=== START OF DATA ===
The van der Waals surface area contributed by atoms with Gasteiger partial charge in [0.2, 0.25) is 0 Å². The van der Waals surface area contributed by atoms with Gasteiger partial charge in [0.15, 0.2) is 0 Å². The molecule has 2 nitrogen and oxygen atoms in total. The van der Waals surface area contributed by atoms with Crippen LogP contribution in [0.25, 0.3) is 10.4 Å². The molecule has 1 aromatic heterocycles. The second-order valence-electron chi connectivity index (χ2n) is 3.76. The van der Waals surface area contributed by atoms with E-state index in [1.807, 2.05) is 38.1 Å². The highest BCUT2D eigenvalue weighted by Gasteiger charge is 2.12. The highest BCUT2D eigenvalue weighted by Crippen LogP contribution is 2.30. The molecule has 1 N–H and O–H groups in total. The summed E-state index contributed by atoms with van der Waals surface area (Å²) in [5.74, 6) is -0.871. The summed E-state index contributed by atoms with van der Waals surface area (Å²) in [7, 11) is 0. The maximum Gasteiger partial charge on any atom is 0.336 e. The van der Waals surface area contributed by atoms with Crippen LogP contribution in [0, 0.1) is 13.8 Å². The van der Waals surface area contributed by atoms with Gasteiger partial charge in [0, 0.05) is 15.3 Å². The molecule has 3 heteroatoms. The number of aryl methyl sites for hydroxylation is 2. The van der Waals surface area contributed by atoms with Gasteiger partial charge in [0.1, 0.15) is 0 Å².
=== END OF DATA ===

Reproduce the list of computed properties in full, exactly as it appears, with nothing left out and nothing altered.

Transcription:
The van der Waals surface area contributed by atoms with Gasteiger partial charge in [0.2, 0.25) is 0 Å². The van der Waals surface area contributed by atoms with Gasteiger partial charge in [0.15, 0.2) is 0 Å². The molecule has 2 nitrogen and oxygen atoms in total. The van der Waals surface area contributed by atoms with Crippen LogP contribution in [0.25, 0.3) is 10.4 Å². The molecule has 1 aromatic heterocycles. The second-order valence-electron chi connectivity index (χ2n) is 3.76. The van der Waals surface area contributed by atoms with E-state index in [1.807, 2.05) is 38.1 Å². The highest BCUT2D eigenvalue weighted by Gasteiger charge is 2.12. The highest BCUT2D eigenvalue weighted by Crippen LogP contribution is 2.30. The molecule has 1 N–H and O–H groups in total. The summed E-state index contributed by atoms with van der Waals surface area (Å²) in [5.74, 6) is -0.871. The summed E-state index contributed by atoms with van der Waals surface area (Å²) in [7, 11) is 0. The maximum Gasteiger partial charge on any atom is 0.336 e. The van der Waals surface area contributed by atoms with Crippen LogP contribution in [0, 0.1) is 13.8 Å². The van der Waals surface area contributed by atoms with Gasteiger partial charge in [0, 0.05) is 15.3 Å². The molecule has 3 heteroatoms. The number of aryl methyl sites for hydroxylation is 2. The van der Waals surface area contributed by atoms with Gasteiger partial charge in [0.1, 0.15) is 0 Å².